Hexagonal coordinate representations in Hexeline


One of the central design principles in my still extremely early space shooter Hexeline (read: has neither space nor shooting) is that spacecraft will be defined in terms of a hexagonal grid, rather than cells of varying shape, which simplifies things for both the software and the player while still allowing more interesting shapes than a square grid.

A useful property of regular grids is that they are directly addressable; i.e., you can put the elements of an array and immediately access an element just by knowing its coordinate. Ideally, it’s also efficient to go from continuous spatial coordinates to a grid coordinate. This is trivial in a square grid: depending on how you define your coordinates, you can usually just divide spatial coordinates by the cell size to get the coordinate of the cell a point falls within.

In effort to get a similar property for hexagonal grids, I’ve taken the unusual step of basing a Newtonian physics engine on non-cartesian coordinates. It turns out this is not as bad as it sounds, and quite a few useful properties fall out of it.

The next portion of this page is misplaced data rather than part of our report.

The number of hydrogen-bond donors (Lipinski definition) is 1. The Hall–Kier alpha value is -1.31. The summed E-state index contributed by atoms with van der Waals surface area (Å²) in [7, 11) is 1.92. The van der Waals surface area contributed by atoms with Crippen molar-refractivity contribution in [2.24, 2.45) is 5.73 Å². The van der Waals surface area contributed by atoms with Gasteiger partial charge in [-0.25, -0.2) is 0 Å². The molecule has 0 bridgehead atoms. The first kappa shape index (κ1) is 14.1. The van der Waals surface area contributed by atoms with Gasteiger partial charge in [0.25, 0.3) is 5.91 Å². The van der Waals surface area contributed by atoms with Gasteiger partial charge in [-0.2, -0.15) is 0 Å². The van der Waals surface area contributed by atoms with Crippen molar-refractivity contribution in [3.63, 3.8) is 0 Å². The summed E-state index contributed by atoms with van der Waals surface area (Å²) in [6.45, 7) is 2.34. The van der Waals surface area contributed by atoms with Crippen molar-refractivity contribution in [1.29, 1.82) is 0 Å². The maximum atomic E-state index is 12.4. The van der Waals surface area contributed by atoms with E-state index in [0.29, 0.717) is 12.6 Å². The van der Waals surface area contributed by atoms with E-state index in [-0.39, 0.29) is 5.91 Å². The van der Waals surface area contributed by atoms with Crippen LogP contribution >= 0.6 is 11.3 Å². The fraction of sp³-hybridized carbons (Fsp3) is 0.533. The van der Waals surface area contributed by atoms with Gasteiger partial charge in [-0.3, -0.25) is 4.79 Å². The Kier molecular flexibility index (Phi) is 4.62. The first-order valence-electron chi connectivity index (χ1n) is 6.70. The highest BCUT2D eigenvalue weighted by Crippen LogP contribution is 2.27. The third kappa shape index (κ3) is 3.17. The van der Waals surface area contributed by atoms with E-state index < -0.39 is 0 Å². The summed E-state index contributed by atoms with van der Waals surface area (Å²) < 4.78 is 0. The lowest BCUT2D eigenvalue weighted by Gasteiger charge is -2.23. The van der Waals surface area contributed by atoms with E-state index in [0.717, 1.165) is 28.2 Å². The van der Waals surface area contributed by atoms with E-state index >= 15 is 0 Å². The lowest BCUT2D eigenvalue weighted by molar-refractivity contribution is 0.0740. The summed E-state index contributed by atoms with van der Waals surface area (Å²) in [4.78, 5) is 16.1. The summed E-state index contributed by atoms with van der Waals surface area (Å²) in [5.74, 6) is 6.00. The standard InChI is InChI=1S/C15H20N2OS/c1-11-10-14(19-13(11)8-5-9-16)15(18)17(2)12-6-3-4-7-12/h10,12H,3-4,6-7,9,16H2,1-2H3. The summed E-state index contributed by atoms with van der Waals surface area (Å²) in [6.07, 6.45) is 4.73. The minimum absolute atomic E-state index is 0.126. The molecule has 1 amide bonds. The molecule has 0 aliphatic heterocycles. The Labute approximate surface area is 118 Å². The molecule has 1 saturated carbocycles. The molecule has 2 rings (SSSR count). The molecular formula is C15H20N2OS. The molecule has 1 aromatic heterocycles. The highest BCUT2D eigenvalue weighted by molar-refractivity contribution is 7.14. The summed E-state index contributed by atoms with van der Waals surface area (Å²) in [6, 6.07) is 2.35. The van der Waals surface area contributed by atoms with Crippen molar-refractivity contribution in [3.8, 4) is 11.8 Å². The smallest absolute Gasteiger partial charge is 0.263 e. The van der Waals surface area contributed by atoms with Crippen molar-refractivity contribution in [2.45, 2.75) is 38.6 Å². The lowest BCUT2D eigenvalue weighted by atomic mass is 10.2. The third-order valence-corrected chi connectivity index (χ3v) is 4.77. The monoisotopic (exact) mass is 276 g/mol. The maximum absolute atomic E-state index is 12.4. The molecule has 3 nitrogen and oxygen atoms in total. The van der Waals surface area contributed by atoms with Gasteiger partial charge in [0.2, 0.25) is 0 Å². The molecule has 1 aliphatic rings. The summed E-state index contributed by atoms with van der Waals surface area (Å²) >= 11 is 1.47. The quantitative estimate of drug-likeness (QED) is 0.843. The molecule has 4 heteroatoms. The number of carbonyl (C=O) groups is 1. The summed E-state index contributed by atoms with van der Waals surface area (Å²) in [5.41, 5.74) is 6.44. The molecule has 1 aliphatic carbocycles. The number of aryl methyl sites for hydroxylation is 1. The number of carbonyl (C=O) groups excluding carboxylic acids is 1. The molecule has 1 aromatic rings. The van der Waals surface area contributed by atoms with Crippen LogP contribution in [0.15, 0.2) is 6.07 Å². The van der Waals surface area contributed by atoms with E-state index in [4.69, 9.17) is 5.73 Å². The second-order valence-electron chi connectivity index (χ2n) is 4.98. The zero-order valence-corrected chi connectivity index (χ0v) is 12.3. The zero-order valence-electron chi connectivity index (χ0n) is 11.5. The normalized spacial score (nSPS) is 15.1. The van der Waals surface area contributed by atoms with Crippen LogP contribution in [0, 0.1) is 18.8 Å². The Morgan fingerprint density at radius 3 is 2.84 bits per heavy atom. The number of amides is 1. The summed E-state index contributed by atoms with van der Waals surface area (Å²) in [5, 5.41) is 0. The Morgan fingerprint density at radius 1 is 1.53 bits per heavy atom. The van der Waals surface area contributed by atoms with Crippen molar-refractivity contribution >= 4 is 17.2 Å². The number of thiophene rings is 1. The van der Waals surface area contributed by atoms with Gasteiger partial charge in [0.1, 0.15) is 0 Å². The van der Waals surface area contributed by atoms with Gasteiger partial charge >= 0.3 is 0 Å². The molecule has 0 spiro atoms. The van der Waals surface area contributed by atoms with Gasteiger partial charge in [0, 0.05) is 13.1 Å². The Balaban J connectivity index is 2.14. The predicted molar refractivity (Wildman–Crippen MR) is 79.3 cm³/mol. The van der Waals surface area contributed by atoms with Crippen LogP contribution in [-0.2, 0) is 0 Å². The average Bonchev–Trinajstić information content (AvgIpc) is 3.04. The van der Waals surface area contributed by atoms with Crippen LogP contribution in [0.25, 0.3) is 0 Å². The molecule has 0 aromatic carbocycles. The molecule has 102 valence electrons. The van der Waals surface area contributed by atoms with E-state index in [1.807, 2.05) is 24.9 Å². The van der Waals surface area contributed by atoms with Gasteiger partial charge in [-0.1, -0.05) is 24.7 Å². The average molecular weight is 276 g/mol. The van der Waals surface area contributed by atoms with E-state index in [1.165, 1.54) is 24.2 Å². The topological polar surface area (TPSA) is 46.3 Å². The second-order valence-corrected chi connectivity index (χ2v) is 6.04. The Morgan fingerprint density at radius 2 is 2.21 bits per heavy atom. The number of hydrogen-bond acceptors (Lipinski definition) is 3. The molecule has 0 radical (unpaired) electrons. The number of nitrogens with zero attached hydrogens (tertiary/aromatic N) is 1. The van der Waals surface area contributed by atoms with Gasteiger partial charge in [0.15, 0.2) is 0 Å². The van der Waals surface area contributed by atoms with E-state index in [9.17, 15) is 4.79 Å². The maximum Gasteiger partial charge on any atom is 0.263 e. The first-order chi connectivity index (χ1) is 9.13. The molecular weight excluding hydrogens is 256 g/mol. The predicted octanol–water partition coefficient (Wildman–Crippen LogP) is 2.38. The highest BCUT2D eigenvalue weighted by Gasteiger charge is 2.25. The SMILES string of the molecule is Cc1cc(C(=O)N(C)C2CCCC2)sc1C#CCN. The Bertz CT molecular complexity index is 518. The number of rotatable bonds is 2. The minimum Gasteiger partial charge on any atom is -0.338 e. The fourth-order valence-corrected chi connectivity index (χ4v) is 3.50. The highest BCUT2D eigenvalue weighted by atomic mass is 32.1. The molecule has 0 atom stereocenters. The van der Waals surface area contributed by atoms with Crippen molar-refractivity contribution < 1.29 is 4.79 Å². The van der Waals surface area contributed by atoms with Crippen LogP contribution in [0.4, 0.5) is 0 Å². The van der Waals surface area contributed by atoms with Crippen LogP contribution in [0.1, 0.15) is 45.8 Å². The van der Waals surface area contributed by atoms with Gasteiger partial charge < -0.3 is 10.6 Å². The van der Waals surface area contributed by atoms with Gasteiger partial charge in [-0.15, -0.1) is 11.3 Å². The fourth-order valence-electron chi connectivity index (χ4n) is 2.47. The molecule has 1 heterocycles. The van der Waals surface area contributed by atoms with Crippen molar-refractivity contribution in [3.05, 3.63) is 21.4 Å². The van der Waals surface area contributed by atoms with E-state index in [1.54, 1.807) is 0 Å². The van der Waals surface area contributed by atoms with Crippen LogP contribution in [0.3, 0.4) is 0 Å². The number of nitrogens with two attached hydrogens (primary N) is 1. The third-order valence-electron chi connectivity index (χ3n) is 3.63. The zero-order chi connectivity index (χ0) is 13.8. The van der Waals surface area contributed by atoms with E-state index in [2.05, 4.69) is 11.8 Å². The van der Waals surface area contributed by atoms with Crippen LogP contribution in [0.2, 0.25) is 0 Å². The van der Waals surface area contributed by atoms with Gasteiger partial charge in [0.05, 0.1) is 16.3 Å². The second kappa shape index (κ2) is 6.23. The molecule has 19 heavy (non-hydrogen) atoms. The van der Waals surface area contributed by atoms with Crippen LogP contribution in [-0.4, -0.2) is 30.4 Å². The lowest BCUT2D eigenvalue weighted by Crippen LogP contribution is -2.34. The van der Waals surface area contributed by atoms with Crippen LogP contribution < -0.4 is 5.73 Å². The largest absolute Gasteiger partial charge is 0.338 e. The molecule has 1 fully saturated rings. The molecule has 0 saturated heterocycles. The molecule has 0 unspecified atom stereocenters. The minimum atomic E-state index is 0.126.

Note: This post is going to be comparatively math-heavy and assumes some familiarity with linear algebra.

Performance Concerns

Before going into doing crazy things in the name of performance, I think it’s necessary to go over why the performance limits are so tight.

First, some simple target numbers: A minimum requirements system should be able to handle a simulation of 10’000 objects with 10 ms resolution, i.e., 100 frames per second. This initially looks like we’re talking about doing one million object updates per second, or 1 μs each on average.

The reality is more delicate due to the plans for handling networked play. There’s two general approaches to networking: state replication and event replication. State replication is conceptually simpler, and simply involves each participant occasionally transmitting their current state. This is what my prior space shooter, Abendstern, did, as well as quite a few other games. The main downsides are high bandwidth use if the state is large (Abendstern had an exceedingly complicated protocol to alleviate this) and that it is hard or impossible to prevent cheating by simply modifying the client.